The current model adds some useful video features as well: Eye AF, a longer video battery life, and HLG / HDR output via the HDMI port. The prior Z6 was already an excellent camera for video, but the Z6 II has improved this significantly.
Compact design with multiple control points
As with all camera equipment, it is largely a matter of preference. The camera control layout is the same as in the original Z6 model. Since the size is smaller, certain settings are done on an onscreen menu, rather than with a dial or a button.
The camera also has weather sealing for all-purpose shooting.
In short: Compact, but a well-designed body with ergonomics and plenty of control points
Nikon Z6 II vs Nikon Z6
Basically, the Z6 II is an upgraded version of Z6. How much upgraded you ask?
Let's take a look:
- both are targeted as general multi-purpose all-rounders.
- They have the same 24 MP sensor
- Same native ISO Sensitivity
- Same sensor size and max image size
Main Differences in Z6 II:
- Autofocus: able to perform Eye autofocus in Wide-Area AF mode, as well as when shooting videos.
- Image processor: 2 EXPEED6 processors (instead of only one)
- Storage capacity: Dual memory card slots
- Continuous shooting speed: 14fps (which marks a 2fps increase)
- Camera buffer: 124 (only 35 in Z6)
- Increased low light sensitivity
- Battery life increased to 340 shots (310 shots in Z6). Same with Video - increased to 100min from 85min.
- Possibility of continuous external power
Nikon Z6 II review: Pros and cons
What are the benefits and disadvantages you should consider with this camera? You can rent it and figure it out as you go, but we will go through the most important ones here:
- Superior AutoFocus
- Two memory card slots
- Improved burst shooting
- Competitive starting price
- Continuous external power over USB is now available
- Intuitive menu
- Compact and light-weight design
- A slightly different button layout (a possible issue for previous version users)
- Good value for money, but not completely for beginners
- While the quality is high, the speed of AF is slow compared to some competitors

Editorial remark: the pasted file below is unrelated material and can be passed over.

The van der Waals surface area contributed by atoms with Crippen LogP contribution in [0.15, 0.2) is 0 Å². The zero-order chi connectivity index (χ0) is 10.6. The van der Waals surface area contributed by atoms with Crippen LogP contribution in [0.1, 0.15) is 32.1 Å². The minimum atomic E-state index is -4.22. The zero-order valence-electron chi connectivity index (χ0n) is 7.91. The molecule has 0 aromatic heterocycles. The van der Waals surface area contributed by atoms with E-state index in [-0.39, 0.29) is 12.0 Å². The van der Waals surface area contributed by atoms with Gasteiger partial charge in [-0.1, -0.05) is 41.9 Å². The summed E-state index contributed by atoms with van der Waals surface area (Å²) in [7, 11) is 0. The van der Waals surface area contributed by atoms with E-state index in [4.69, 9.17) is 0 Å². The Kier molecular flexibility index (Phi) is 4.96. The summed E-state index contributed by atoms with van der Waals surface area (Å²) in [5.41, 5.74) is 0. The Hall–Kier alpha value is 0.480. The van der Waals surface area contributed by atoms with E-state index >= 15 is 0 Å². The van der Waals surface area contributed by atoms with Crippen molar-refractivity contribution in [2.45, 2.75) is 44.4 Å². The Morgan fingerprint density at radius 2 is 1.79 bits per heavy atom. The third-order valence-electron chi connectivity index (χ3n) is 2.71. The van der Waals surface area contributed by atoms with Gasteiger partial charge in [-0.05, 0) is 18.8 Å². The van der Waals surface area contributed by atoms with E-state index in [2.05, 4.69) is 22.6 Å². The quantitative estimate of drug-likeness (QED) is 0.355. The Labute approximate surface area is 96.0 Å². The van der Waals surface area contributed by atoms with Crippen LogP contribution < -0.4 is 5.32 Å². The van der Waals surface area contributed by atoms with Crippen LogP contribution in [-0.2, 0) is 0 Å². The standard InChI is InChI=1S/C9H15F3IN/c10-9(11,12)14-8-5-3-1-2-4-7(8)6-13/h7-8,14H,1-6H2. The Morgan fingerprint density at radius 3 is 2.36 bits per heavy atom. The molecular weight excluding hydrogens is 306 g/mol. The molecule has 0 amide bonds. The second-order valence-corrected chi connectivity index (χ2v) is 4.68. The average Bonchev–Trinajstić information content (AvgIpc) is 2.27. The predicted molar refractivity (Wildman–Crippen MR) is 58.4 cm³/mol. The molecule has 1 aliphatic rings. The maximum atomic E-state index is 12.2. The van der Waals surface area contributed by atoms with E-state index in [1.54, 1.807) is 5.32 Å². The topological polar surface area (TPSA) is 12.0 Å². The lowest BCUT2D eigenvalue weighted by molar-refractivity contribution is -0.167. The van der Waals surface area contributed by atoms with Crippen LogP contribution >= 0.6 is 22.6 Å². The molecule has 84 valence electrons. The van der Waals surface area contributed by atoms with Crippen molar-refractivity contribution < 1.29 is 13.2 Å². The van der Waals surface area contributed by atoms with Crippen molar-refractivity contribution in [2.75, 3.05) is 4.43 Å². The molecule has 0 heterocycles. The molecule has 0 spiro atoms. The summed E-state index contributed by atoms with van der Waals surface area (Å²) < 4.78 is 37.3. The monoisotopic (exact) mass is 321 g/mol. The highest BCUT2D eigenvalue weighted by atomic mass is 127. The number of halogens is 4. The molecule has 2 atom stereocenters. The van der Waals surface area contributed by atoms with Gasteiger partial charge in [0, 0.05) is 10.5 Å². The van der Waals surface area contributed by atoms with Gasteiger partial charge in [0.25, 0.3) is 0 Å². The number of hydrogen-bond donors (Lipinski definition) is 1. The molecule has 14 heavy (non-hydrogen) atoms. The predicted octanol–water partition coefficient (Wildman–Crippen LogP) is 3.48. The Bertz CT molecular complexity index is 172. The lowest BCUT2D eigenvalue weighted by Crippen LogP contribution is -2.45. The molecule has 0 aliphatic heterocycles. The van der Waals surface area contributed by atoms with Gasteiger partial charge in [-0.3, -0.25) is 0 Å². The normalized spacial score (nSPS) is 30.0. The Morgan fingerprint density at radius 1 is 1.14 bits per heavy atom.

- Still have to wait for 4K 60 fps
- Lack of illuminated buttons for low light situations
Final verdict: Who should get the Nikon Z6 II?
While not being the most beginner-friendly camera, if you’re a Nikon shooter who does a lot of video work, you should give the Z6 II a serious look.
Compared to the previous version, if you are considering which one to get, the choice is clear. The second version has the same price while bringing sizable upgrades to the firmware.
Nikon Z6 II is a great value camera for travel and versatile situations. If you're someone who does a lot of different shots and doesn't need highly specific specs for certain situations, this camera is made for you.
Rent or subscribe to a Nikon Z6 II
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About the instructors
Should I get the Nikon Z6 or Z6 II?
Nikon Z6 II is the new generation of Z6. This model brings many upgrades for the same price, therefore you should get the new one - Nikon Z6 II.
Is the Nikon Z6 a professional camera?
Yes. A full-frame mirrorless 24MP camera is able to produce beautiful professional shots.
Is Nikon Z6 II a full-frame camera?
Yes. Nikon Z6 II is a full-frame camera.
Does the Nikon Z6 II shoot in 4K?
Nikon Z6 II shoots in 4K with up to 30 fps. In newer iterations, this will be moved up to 60 fps.